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Impaired embodiment and intersubjectivity

Research paper by Jonathan Cole

Indexed on: 04 Feb '09Published on: 04 Feb '09Published in: Phenomenology and the Cognitive Sciences



Abstract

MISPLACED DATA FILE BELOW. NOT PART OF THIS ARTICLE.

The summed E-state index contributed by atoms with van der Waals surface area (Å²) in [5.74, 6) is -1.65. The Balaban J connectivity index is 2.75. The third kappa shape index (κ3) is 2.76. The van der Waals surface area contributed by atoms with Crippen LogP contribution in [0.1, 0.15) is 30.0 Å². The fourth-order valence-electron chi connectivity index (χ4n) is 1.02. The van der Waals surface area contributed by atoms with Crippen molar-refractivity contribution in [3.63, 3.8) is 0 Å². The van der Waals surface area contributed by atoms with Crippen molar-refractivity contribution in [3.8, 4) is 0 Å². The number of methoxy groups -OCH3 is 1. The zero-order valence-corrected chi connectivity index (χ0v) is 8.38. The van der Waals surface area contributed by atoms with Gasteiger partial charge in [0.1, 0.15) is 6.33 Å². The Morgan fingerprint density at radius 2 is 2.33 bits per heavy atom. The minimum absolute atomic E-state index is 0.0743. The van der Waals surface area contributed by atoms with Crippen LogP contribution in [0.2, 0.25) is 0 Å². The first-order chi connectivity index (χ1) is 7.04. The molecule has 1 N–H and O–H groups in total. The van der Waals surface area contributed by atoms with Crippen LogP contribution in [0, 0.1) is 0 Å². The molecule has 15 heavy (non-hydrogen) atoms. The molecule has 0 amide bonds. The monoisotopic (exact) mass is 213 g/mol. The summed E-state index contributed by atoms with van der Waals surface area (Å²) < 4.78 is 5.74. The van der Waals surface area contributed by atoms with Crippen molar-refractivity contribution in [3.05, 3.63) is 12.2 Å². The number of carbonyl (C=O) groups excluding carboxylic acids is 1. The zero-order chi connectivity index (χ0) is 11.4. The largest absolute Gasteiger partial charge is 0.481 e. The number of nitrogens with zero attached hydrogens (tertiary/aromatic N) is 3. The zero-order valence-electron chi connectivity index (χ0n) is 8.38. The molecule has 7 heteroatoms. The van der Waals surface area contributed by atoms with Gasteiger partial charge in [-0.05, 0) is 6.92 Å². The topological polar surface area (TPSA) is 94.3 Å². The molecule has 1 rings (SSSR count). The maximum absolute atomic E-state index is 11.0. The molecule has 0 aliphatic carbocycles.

This paper considers the importance of the body for self-esteem, communication, and emotional expression and experience, through the reflections of those who live with various neurological impairments of movement and sensation; sensory deafferentation, spinal cord injury and Möbius Syndrome (the congenital absence of facial expression). People with severe sensory loss, who require conscious attention and visual feedback for movement, describe the imperative to use the same strategies to reacquire gesture, to appear normal and have embodied expression. Those paralysed after spinal cord injury struggle to have others see them as people rather than as people in wheelchairs and have been active in the disability movement, distinguishing between their medical impairment and the social induced disability others project onto them. Lastly those with Möbius reveal the importance of the face for emotional expression and communication and indeed for emotional experience itself. All these examples explore the crucial role of the body as agent for social and personal expression and self-esteem.